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thedrifter
02-27-04, 06:34 PM
February 27, 2004

Corps identifies Marine who died during recon screening

By Gidget Fuentes
Times staff writer


Marine Corps officials have released the name of a leatherneck who died Feb. 25 while participating in the swimming portion of a reconnaissance qualification screening at Camp Pendleton, Calif.
Pfc. Scott A. McVey, 21, of West Des Moines, Iowa, died while participating in the rigorous water survival training portion of the screening process in the base’s Las Pulgas training area, according to a Camp Pendleton statement.

He was assigned to Infantry Training Battalion at the School of Infantry, and had been in the Corps since Oct. 21.

McVey died at about 6 a.m., said 2nd Lt. Robert Shuford, a Pendleton spokesman. An autopsy was planned at San Diego Naval Medical Center.

“There were 28 students with his company going through the screening” at the time, Shuford said. “I don’t know how many students were in the pool at the time.”

Increasing numbers of Marines are interested in going into reconnaissance, officials have said, and recon Marines now are included as a detachment serving with U.S. Special Operations Command and take part in combat ops in Afghanistan and Iraq.

The Corps typically looks to the Schools of Infantry at Camp Pendleton and Camp Lejeune, N.C., to find junior-Marine candidates for its reconnaissance battalions, which accept leathernecks through the rank of sergeant for try-outs.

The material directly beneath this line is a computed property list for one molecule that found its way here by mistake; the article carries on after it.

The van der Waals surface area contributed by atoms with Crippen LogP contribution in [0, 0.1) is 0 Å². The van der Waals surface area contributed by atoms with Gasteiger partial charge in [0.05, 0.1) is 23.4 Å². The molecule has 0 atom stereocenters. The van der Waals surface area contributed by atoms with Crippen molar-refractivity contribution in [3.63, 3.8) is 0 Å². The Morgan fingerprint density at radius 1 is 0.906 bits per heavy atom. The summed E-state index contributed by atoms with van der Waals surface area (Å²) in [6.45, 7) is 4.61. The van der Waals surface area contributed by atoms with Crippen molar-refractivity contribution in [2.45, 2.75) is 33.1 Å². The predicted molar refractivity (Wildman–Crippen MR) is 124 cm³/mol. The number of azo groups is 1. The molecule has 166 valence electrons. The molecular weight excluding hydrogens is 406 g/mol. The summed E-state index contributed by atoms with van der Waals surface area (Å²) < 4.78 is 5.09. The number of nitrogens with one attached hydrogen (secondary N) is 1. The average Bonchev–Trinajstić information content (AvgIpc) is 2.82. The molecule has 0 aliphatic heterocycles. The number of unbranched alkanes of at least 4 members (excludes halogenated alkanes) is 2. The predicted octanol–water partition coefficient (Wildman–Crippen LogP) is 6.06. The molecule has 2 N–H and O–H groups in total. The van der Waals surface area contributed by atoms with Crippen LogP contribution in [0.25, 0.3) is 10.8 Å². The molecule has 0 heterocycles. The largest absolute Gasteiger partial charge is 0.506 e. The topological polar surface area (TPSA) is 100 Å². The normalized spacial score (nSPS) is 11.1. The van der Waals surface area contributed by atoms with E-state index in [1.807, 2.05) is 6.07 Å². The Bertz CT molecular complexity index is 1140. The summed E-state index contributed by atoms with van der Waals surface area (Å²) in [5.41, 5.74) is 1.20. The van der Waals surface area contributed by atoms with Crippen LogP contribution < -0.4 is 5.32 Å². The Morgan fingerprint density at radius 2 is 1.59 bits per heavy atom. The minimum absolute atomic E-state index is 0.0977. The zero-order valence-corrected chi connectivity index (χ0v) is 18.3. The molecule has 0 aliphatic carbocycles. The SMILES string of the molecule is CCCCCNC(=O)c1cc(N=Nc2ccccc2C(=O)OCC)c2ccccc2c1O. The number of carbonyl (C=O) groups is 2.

The smaller Force Reconnaissance companies require more experienced Marines, with only sergeants, corporals and senior lance corporals eligible to try out for Force Recon.

Making the cut for either type of unit is tough for even the most physically fit Marines training for recon is demanding, particularly so when it comes to water survival training. Various swim-related tasks are included in the physical-endurance training of recon “indoc,” a screening process intended to evaluate a Marine’s fitness level.

The swimming portion of the screening can include swimming 500 meters, treading water for 30 minutes, retrieving a 10-pound brick from the bottom of a 12-foot-deep pool, and swimming underwater for 25 meters — tasks that can prove challenging for even experienced swimmers.


http://www.marinecorpstimes.com/story.php?f=0-292925-2683671.php

Sempers,

Roger
:marine:

Rest In Peace